Magazine article American Banker

Subordinated Debt Touted as Enforcer of Market Discipline and Capital Idea

Magazine article American Banker

Subordinated Debt Touted as Enforcer of Market Discipline and Capital Idea

Article excerpt

One concept we are evaluating is to require a significant increase in the level of capital, the burden of which can be alleviated by the use of subordinated debt. This would have the dual advantage of providing additional protection for depositors and enhancing marketplace discipline.

Subordinated lenders are certainly apt to be more sophisticated and comfortable in evaluating credit risk than depositors. Whereas most uninsured deposits mature within a few months or can be withdrawn on demand, subordinated lenders typically are in a very different position. Once having made the investment, they generally cannot flee during adversity. They have to view bank operations from a longer-term perspective. Unlike depositors, they cannot count on the probability of being completely protected at the time a bank fails. If and when a failure occurs, subordinated note holders provide a protective cushion to the FDIC and other general creditors.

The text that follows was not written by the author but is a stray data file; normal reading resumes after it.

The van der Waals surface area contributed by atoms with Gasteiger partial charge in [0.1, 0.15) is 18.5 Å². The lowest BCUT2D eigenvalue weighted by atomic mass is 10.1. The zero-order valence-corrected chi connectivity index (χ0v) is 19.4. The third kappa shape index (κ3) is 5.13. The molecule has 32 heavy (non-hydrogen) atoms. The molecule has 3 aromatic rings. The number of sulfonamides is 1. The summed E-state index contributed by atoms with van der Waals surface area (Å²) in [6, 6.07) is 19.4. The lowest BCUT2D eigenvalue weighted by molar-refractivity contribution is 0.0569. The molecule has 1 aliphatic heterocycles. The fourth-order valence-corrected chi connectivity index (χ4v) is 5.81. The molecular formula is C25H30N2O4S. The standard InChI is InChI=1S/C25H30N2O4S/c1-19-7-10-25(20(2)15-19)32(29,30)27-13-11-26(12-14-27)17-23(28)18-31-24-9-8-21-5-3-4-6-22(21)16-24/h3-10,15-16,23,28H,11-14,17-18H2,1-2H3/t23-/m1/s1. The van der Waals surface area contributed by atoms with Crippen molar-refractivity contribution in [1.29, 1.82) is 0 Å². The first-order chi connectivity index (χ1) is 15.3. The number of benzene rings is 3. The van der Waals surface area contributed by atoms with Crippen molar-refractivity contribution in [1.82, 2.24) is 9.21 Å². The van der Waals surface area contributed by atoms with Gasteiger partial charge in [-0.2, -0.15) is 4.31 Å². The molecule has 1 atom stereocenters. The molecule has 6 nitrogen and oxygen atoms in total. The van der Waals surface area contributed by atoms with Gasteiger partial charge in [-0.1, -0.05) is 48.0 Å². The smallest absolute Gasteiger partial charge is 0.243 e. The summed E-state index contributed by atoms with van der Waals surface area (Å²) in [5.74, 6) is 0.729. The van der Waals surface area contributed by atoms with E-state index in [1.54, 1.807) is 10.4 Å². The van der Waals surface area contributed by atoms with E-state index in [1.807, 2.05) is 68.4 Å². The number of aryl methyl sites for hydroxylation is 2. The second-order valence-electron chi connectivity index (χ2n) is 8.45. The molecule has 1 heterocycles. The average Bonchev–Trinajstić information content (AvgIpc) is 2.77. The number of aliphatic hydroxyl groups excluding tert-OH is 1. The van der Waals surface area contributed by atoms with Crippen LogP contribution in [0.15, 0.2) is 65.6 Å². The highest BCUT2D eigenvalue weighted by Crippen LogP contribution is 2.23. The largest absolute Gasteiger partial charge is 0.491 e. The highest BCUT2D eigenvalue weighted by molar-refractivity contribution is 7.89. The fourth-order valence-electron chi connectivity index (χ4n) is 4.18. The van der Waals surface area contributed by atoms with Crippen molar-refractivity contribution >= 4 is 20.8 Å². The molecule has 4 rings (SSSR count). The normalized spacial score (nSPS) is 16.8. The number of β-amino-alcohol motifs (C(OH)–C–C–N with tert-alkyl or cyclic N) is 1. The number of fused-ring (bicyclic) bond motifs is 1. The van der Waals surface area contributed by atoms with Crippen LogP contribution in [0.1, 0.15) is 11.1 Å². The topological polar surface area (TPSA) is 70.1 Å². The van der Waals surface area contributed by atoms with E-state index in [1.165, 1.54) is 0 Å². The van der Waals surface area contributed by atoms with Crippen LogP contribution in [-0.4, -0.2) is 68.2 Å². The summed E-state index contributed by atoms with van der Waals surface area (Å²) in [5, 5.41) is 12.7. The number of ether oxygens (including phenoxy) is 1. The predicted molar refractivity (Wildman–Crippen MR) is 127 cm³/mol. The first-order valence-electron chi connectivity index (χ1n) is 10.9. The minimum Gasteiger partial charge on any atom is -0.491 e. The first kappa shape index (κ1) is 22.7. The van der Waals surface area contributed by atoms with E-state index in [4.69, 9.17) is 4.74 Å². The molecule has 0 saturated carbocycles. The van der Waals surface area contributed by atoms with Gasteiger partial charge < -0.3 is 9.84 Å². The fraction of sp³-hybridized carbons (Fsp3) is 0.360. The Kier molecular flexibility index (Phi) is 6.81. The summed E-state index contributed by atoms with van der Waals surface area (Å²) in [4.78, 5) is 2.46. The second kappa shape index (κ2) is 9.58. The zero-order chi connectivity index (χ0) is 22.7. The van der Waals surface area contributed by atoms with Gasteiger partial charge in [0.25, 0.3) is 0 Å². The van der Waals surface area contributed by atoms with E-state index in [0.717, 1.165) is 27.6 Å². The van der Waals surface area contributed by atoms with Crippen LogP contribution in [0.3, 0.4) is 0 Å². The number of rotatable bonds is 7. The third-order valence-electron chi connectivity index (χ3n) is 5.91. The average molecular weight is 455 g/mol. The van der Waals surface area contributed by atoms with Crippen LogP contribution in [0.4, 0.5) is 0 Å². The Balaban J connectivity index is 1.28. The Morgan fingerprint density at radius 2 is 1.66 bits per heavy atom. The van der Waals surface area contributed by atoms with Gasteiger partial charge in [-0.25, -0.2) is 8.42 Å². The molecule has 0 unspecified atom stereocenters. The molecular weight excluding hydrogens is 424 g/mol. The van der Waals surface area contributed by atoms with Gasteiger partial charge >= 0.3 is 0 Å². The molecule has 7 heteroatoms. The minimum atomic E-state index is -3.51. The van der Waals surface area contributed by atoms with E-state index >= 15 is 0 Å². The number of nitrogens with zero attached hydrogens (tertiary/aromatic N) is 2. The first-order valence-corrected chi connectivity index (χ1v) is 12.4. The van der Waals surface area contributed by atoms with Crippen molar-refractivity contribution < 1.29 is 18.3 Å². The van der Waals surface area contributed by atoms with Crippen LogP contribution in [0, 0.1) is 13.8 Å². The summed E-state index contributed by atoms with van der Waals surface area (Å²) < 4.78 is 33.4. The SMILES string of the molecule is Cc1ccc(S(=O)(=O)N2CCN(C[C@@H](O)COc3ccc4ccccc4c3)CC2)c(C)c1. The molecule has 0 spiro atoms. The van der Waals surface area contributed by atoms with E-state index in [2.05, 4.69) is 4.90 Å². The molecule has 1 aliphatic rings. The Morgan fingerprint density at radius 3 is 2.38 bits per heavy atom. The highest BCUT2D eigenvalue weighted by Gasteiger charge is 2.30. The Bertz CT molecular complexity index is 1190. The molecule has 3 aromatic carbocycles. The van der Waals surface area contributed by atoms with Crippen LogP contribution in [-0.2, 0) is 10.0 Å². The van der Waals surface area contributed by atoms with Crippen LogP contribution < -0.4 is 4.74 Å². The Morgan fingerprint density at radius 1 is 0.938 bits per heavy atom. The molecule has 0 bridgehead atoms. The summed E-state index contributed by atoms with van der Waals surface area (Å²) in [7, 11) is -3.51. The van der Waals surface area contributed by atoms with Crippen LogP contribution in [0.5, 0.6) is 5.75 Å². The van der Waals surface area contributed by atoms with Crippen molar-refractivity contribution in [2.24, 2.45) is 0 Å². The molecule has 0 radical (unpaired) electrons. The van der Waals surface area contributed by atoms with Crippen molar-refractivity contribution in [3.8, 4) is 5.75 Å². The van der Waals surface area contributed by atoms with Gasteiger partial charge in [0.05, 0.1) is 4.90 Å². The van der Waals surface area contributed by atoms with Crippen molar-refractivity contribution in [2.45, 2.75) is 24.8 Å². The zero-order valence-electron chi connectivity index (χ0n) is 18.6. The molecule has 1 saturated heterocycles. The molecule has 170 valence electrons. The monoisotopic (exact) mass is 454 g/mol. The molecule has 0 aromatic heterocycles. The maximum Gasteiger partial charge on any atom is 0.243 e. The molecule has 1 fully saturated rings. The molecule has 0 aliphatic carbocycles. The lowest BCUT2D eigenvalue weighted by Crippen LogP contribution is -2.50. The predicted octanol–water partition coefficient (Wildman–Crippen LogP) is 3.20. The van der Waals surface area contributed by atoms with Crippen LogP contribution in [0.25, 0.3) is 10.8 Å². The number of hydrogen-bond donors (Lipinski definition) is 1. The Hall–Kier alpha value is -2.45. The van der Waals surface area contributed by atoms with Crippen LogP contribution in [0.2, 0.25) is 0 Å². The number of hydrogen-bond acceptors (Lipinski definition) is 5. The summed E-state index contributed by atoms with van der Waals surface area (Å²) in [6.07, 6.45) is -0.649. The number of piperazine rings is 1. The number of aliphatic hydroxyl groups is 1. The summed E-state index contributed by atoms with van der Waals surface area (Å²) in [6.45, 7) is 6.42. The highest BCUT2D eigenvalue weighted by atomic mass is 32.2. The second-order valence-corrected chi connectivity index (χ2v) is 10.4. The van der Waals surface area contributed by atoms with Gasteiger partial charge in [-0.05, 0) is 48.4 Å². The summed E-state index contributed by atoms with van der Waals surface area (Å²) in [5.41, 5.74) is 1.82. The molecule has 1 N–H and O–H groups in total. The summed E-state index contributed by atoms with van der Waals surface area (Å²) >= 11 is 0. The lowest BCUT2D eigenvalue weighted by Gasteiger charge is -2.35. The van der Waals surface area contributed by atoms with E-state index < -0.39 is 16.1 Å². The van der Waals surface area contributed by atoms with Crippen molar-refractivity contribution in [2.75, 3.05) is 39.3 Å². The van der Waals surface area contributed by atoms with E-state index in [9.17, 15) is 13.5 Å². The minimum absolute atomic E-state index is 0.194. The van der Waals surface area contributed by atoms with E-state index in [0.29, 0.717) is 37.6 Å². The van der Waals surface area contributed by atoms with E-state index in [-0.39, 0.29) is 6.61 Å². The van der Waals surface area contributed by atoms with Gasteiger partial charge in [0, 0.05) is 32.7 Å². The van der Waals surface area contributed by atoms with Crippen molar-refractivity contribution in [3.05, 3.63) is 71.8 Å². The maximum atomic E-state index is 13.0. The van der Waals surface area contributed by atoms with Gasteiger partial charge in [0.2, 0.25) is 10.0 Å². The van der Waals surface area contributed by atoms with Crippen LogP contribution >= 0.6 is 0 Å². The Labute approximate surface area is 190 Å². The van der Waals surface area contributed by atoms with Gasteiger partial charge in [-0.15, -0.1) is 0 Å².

Stockholders, of course, also invest for the long term and cushion the FDIC and other general creditors in event of a failure. Stockholders, though, receive compensation for taking long-term and sometimes speculative risks through potential increased dividends and market appreciation. Subordinated debt holders are locked into a fixed return with no appreciation potential. Thus, their investment is predicated largely on perceived risk relative to rate of return, not speculative appreciation possibilities. …

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